Birth Defects Prevention Month raises awareness
PARKERSBURG – Camden Clark Medical Center is joining the National Birth Defects Prevention Network to increase awareness of birth defects, the leading cause of infant mortality in the United States.
Camden Clark is focusing on raising awareness among health care professionals, educators, social service professionals and the public about the frequency with which birth defects occur in the United States and the steps that can be taken to prevent them. A baby is born with a birth defect in the United States every 4.5 minutes.
The risk for many types of birth defects can be reduced through healthy lifestyle choices and medical care before and during pregnancy.
Congenital heart defects, cleft lip or palate, defects of the brain and spine, bones, muscles and internal organs and genetic syndromes such as Down syndrome are birth defects. Some have only a minor and brief effect on a baby’s health while others have life-threatening or life-long effects, which can often be lessened by early detection and treatment.
More than 120,000 babies born with a birth defect, 1 in 33 live births, are reported each year in the United States. Birth defects are the most common cause of death in infants and the second most common cause of death in children aged 1 to 4 years.
Public awareness, expert medical care, accurate and early diagnosis, and social support systems are all essential for optimal prevention and treatment of these all-too-common and often deadly conditions.
“Most people are unaware of how common, costly and critical birth defects are in the United States, or that there are simple steps that can be taken to reduce the risk of birth defects,” said Martha Dawson, director of Women and Children’s Services at Camden Clark Medical Center. “The health of both parents prior to pregnancy can affect the risk of having a child with a birth defect. Food intake, life-style choices, factors in the environment, health conditions and medications before and during pregnancy all can play a role in reducing or increasing the risk of birth defects.”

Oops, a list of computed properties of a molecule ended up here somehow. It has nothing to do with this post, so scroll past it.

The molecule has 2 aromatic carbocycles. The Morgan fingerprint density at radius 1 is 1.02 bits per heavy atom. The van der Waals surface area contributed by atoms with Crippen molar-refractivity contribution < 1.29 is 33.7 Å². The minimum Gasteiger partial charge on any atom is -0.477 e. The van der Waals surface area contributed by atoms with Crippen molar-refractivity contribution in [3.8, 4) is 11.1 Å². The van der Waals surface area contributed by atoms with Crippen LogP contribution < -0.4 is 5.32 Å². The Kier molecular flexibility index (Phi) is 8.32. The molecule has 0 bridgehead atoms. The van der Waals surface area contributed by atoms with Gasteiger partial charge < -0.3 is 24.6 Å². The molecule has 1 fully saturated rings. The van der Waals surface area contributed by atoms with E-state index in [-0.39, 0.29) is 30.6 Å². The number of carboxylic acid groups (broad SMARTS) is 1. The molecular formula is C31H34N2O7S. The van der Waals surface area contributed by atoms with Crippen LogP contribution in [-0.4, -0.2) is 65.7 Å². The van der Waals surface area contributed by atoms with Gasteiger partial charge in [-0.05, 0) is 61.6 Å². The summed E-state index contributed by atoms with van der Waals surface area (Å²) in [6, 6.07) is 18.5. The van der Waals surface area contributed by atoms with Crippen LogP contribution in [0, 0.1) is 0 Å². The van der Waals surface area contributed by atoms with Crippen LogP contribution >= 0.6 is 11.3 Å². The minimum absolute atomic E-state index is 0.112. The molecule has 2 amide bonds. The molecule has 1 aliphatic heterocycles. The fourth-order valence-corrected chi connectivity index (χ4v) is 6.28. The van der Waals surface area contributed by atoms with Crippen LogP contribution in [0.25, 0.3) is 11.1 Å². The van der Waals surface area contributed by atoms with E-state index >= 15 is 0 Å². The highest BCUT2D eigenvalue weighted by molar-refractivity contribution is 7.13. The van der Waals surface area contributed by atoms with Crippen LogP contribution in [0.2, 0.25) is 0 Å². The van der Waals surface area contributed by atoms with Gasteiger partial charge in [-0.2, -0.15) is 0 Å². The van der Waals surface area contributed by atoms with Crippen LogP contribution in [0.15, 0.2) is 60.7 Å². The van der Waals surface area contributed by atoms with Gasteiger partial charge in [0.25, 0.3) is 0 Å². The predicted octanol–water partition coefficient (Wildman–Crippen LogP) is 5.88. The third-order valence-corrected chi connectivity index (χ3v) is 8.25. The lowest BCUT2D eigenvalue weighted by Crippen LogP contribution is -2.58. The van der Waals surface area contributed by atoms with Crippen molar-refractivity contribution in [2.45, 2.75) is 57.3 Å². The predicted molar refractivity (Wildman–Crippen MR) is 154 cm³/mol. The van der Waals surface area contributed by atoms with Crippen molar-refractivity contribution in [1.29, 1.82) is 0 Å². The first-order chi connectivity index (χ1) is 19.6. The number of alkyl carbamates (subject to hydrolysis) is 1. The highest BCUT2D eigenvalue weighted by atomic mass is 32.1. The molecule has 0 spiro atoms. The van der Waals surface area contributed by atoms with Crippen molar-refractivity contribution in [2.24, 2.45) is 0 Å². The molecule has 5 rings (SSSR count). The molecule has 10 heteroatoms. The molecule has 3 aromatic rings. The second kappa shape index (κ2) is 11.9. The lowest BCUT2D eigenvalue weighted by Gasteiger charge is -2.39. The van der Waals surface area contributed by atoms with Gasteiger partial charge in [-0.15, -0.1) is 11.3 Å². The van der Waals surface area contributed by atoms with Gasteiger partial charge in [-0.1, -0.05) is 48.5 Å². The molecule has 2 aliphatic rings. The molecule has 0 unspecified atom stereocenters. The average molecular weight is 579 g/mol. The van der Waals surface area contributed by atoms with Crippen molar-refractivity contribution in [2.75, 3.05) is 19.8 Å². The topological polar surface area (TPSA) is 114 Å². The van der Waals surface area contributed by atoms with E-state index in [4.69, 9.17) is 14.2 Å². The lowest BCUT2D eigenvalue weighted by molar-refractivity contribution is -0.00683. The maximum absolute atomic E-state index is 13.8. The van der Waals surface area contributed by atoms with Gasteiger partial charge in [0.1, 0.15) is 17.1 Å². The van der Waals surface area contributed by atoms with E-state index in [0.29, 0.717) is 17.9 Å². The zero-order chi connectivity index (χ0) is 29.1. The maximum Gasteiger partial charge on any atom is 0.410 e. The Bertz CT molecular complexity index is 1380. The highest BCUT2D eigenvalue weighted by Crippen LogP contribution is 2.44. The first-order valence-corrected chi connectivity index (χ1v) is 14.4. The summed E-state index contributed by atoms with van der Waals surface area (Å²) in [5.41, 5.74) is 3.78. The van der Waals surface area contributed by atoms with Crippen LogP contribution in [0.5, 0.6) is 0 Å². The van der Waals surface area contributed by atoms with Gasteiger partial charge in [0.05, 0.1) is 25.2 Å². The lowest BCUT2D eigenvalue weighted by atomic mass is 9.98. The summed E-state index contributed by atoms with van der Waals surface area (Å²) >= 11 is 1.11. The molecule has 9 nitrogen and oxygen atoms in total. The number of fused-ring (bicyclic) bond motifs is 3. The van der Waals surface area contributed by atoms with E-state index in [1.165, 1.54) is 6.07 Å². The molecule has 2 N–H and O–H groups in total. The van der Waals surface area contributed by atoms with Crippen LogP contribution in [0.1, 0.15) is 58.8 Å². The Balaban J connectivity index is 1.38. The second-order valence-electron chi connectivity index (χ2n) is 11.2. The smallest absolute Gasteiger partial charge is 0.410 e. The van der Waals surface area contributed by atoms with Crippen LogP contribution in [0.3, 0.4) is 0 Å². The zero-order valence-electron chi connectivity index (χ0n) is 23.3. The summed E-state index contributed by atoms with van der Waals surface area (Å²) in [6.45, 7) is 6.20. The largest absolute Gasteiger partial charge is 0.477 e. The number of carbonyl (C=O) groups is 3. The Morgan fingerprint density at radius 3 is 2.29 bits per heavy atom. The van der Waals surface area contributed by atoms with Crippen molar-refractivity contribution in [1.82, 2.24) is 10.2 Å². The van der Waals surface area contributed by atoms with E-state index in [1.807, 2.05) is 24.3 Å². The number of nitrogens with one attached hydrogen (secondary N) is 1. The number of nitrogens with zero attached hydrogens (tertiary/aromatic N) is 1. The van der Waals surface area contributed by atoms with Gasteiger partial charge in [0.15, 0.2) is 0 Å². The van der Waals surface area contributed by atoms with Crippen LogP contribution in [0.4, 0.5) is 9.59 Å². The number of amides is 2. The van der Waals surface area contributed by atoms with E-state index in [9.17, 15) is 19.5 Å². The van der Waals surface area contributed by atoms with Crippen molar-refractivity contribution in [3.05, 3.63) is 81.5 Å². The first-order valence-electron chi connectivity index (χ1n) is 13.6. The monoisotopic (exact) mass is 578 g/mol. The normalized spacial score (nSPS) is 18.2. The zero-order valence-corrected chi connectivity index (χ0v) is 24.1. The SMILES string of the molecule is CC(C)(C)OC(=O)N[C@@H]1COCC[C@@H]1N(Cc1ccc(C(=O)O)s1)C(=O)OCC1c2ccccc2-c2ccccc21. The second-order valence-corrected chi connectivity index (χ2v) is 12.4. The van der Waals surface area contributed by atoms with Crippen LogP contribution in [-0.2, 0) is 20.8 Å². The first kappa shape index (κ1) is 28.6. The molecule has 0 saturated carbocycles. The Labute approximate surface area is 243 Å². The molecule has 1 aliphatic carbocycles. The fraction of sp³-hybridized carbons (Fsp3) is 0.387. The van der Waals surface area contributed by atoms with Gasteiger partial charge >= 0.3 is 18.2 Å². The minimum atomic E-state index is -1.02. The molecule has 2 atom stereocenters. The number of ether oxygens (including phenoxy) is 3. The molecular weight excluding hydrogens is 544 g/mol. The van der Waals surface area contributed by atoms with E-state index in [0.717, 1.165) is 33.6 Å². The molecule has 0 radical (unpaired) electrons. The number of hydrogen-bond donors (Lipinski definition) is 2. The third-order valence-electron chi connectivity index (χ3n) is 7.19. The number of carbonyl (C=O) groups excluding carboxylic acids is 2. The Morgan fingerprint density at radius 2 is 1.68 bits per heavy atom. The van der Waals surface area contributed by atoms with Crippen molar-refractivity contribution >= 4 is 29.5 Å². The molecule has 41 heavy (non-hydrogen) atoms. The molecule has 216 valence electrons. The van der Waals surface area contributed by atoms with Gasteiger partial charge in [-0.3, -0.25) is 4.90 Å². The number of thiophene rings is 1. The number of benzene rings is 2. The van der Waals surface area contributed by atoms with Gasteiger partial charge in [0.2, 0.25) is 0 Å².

Studies have demonstrated several important steps women can take to help prevent birth defects. Women who are pregnant or may become pregnant are advised to:
* Consume 400 micrograms of folic acid daily
* Manage chronic maternal illnesses such as diabetes, seizure disorders, or phenylketonuria (PKU)
* Reach and maintain a healthy weight
* Talk to a health care provider about taking any medications, both prescription and over-the-counter
* Avoid alcohol, smoking, and illicit drugs
* See a health care provider regularly
* Avoid toxic substances at work or at home
* Ensure protection against domestic violence
* Know their family history and seek reproductive genetic counseling, if appropriate
“Small steps like visiting a health care provider before pregnancy and taking a multivitamin every day can go a long way,” said Dawson.
The network is working with health care professionals and public health agencies around the country to encourage prevention and awareness of birth defects among the over 60 million women of childbearing age in the United States.
In addition to its efforts in prevention, the network works to improve nationwide surveillance of birth defects and to advance research on possible causes. It also offers support to families who are dealing with the realities of a child born with one of these conditions. Further information about the organization can be found at www.NBDPN.org.